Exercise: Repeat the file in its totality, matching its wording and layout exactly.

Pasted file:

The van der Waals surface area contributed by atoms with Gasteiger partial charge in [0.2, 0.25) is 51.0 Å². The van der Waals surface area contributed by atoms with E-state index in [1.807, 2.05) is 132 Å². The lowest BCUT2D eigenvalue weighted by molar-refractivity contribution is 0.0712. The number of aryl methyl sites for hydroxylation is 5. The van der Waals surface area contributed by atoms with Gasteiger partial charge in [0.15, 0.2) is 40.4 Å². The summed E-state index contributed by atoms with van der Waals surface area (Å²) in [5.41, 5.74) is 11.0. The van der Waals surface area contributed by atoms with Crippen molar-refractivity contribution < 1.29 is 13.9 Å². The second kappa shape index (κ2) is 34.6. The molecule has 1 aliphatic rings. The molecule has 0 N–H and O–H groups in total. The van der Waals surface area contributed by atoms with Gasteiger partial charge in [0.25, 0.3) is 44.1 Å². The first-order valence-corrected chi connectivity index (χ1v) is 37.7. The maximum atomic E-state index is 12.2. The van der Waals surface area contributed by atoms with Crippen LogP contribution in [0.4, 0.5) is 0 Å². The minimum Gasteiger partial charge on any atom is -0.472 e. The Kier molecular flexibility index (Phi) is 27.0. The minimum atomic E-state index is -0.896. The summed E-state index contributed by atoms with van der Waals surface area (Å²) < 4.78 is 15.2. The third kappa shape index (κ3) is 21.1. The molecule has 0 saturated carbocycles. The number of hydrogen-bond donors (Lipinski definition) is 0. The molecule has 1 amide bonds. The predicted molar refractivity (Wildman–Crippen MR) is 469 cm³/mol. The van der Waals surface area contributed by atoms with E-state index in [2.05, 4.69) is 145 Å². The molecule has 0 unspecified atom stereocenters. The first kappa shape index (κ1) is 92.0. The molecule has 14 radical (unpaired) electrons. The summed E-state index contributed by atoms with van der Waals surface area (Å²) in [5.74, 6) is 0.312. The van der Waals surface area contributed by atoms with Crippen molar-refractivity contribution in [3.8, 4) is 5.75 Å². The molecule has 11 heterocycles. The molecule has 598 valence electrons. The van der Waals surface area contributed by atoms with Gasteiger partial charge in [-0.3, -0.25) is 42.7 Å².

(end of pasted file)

The van der Waals surface area contributed by atoms with Gasteiger partial charge in [0.2, 0.25) is 51.0 Å². The van der Waals surface area contributed by atoms with E-state index in [1.807, 2.05) is 132 Å². The lowest BCUT2D eigenvalue weighted by molar-refractivity contribution is 0.0712. The number of aryl methyl sites for hydroxylation is 5. The van der Waals surface area contributed by atoms with Gasteiger partial charge in [0.15, 0.2) is 40.4 Å². The summed E-state index contributed by atoms with van der Waals surface area (Å²) in [5.41, 5.74) is 11.0. The van der Waals surface area contributed by atoms with Crippen molar-refractivity contribution < 1.29 is 13.9 Å². The second kappa shape index (κ2) is 34.6. The molecule has 1 aliphatic rings. The molecule has 0 N–H and O–H groups in total. The van der Waals surface area contributed by atoms with Gasteiger partial charge in [0.25, 0.3) is 44.1 Å². The first-order valence-corrected chi connectivity index (χ1v) is 37.7. The maximum atomic E-state index is 12.2. The van der Waals surface area contributed by atoms with Crippen LogP contribution in [0.4, 0.5) is 0 Å². The minimum Gasteiger partial charge on any atom is -0.472 e. The Kier molecular flexibility index (Phi) is 27.0. The minimum atomic E-state index is -0.896. The summed E-state index contributed by atoms with van der Waals surface area (Å²) < 4.78 is 15.2. The third kappa shape index (κ3) is 21.1. The molecule has 0 saturated carbocycles. The number of hydrogen-bond donors (Lipinski definition) is 0. The molecule has 1 amide bonds. The predicted molar refractivity (Wildman–Crippen MR) is 469 cm³/mol. The van der Waals surface area contributed by atoms with E-state index in [2.05, 4.69) is 145 Å². The molecule has 0 unspecified atom stereocenters. The first kappa shape index (κ1) is 92.0. The molecule has 14 radical (unpaired) electrons. The summed E-state index contributed by atoms with van der Waals surface area (Å²) in [5.74, 6) is 0.312. The van der Waals surface area contributed by atoms with Crippen molar-refractivity contribution in [3.8, 4) is 5.75 Å². The molecule has 11 heterocycles. The molecule has 598 valence electrons. The van der Waals surface area contributed by atoms with Gasteiger partial charge in [-0.3, -0.25) is 42.7 Å².